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By Staff | Jul 28, 2017

Trade is showing more interest in the weekly crop ratings as steady declines have taken place for the past several weeks. The greatest concern is in states of the Western Corn Belt where corn condition has slipped to the lowest rating level of the year. There are also worries over the soybean crop as the weekly rating is now the lowest since 2012.

One of the most often asked questions in the market recently is, why the market is not reacting to weather concerns across the Corn Belt? The main reason for this is that we have seen a large amount of weather related buying in recent years, and then once harvest started, the crops were not nearly as small as expected. As a result, traders are not as willing to extend their buying this year until crop loss can be better defined. Reports of better than expected corn yields out of southern states is also limiting speculative buying at this time.

There are still a lot of unknown factors surrounding the stocks data that was released at the end of June. The main one being what it will take to encourage the movement of on-farm stored bushels. Buyers are hoping futures will rally enough to encourage movement and they will not need to adjust basis values. This may work on commercial stored bushels, but producers claim they will need considerably higher values to pull inventory out of on-farm facilities.

It is also possible that the unwillingness to move farm-stored inventory that has nothing to do with price. It is interesting to see that on-farm stored corn in the Eastern Corn Belt is up 16 percent from a year ago compared to a 9 percent increase in the Western Corn Belt. This is happening even as we see corn move from the Western Belt into the East. The quality of corn being held in the Eastern Belt reportedly has quality issues, mainly fungus, and farmers need higher quality new crop for blending purposes before they will move anything.

Another reason we are seeing limited old crop movement may be crop appearance. Typically old crop movement is higher where developing crops look better. Cash buyers in regions where movement is limited are now assessing not only what it will take to pry old crop bushels loose, but what they may encounter when trying to source new crop needs.

Carry in the cash market is also impacting movement. Given the large carry in the market between now and new crop, we are seeing old crop bushels sold for delivery at that time. While this is giving buyers an ample amount of new crop coverage, it could create a void in the old crop months that will need to be filled. It is not out of the question that this could cause logistic issues this fall as well.

Even with limited movement, basis values across the interior market are starting to soften. This is mainly from seasonal tendencies. Some buyers have adequate coverage to last through the remainder of the old crop marketing year and see no reason to extend bids at this time. Others are ready to take down time and claim they will remain idle until new crop bushels become available.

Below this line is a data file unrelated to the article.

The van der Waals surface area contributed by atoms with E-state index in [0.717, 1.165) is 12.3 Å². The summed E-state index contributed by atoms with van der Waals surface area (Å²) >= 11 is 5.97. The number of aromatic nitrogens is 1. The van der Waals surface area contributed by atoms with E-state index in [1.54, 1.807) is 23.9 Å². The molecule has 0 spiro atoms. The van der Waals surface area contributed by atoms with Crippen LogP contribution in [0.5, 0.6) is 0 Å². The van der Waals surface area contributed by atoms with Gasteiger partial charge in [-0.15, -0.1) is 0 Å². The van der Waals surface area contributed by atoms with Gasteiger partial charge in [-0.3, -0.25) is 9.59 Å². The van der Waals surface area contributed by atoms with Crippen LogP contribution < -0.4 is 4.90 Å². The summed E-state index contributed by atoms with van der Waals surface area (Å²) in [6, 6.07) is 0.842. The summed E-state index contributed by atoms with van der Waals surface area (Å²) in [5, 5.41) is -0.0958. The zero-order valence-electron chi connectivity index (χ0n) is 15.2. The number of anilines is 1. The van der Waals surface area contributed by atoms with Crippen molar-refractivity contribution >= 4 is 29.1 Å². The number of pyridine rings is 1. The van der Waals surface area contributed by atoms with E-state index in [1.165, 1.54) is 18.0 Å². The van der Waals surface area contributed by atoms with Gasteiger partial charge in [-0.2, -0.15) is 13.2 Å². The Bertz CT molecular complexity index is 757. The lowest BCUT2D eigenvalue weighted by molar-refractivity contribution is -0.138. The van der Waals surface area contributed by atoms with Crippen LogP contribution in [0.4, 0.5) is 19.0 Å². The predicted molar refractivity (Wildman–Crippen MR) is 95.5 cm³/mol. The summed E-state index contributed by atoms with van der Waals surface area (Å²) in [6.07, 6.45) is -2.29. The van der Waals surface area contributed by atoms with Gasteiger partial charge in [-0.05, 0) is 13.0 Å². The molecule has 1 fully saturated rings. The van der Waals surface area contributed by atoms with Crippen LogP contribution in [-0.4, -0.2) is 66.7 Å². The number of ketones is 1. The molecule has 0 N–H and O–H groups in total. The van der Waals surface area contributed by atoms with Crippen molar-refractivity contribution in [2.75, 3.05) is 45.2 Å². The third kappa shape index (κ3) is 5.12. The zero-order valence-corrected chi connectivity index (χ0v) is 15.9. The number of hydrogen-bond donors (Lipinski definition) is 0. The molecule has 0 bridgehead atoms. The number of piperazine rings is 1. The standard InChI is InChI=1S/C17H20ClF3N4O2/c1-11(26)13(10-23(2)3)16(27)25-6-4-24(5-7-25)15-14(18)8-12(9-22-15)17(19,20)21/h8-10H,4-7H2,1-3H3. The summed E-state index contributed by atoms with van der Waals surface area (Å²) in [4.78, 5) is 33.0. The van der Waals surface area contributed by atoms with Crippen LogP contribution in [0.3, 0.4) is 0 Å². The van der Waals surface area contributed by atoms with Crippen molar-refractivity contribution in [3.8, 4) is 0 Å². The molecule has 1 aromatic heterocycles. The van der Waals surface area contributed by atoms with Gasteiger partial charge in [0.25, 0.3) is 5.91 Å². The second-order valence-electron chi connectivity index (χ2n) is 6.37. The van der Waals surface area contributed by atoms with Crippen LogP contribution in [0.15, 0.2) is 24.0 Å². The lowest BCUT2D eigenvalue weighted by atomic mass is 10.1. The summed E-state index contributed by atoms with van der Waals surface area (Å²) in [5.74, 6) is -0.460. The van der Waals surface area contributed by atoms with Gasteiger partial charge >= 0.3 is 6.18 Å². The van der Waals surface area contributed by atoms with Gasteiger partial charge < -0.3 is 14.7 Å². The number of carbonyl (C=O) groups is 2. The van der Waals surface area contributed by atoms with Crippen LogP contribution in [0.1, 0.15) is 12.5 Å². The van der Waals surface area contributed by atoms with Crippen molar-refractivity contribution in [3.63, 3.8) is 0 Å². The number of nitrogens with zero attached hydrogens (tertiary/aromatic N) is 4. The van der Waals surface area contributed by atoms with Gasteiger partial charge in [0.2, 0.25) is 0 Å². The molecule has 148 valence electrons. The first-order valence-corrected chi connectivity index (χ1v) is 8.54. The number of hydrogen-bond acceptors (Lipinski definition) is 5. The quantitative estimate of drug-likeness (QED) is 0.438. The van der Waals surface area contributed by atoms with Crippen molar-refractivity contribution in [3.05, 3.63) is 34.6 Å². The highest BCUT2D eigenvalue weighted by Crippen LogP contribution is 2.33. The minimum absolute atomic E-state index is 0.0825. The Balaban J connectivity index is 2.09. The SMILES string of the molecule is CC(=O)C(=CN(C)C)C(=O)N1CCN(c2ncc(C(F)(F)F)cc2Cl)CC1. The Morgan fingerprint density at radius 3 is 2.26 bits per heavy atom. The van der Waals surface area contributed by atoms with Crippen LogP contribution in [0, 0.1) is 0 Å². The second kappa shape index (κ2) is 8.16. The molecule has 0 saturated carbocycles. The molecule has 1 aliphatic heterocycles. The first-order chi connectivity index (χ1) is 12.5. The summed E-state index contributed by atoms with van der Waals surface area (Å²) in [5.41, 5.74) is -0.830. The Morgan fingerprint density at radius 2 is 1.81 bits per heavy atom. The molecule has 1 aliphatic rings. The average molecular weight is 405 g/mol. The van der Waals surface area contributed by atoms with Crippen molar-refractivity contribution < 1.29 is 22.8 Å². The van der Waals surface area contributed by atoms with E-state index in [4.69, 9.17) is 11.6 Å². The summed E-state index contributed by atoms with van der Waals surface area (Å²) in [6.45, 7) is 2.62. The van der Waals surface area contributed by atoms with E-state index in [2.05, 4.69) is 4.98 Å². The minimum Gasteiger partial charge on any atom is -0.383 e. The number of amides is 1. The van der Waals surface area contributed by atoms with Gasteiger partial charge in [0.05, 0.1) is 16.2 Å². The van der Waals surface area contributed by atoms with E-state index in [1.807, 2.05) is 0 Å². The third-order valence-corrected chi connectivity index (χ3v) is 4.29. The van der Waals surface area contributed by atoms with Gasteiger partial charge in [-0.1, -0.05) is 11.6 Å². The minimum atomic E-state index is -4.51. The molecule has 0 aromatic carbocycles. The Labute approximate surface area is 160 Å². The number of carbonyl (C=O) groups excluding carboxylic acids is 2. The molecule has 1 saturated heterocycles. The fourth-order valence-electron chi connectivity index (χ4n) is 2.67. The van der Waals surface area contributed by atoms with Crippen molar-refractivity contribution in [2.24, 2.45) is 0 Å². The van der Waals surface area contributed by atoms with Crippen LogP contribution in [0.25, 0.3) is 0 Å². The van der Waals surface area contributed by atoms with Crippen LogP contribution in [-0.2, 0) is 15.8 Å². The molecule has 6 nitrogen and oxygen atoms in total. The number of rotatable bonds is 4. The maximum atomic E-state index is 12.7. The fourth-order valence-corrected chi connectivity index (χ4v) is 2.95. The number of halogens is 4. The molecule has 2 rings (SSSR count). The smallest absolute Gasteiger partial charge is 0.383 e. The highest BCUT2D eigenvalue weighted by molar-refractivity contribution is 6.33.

There has been a lot of talk in the market recently surrounding the higher corn values and how they have pressured processing margins. While this has happened in the ethanol industry, not all end users are feeling negative effects. One is the livestock industry, where high packer margins are offsetting the elevated cost of corn. These individuals believe corn values would need to top $4.50 to become a negative factor for feeding.

While much of the attention in the market has been on whole grain exports, just as much needs to be on products. This is especially the case on corn where global product demand is growing. The most increase is in ethanol, where the latest monthly report for May shows a 75 percent increase in exports from the same month a year ago. So far this marketing year U.S. ethanol exports are up 23 percent from last year.

While soybean sales out of South America have increased, they remain light compared to historical averages. This remains a result of depressed soybean values. Soybeans in Brazil are currently valued at a 30 percent discount to those of a year ago, and in many cases puts them below break-even. It is quite likely this lack of selling and reduced revenue will also impact how many new crop acres we see planted.

There is another belief in why South American soybean sales are slow this year. Some analysts are pointing towards the possibility that yields may not be as great as reported. These individuals believe Brazil soybean production was from 1 to 3 million metric tons less that reported and is preventing sales from happening. While this is a possibility, the fact Brazilian farmers are using more storage than in the past is a more likely factor.

Karl Setzer is a commodity trading advisor/market analyst based in the West Bend office of MaxYield Cooperative. He can be reached at (800) 383-0003.

The opinions and views in this commentary are solely those of Karl Setzer. Data used for this commentary obtained from various sources believed to be accurate. This commentary is intended for informational purposes only and is not intended for developing specific commodity trading strategies. Any and all risk involved with commodity trading should be determined before establishing a futures position.

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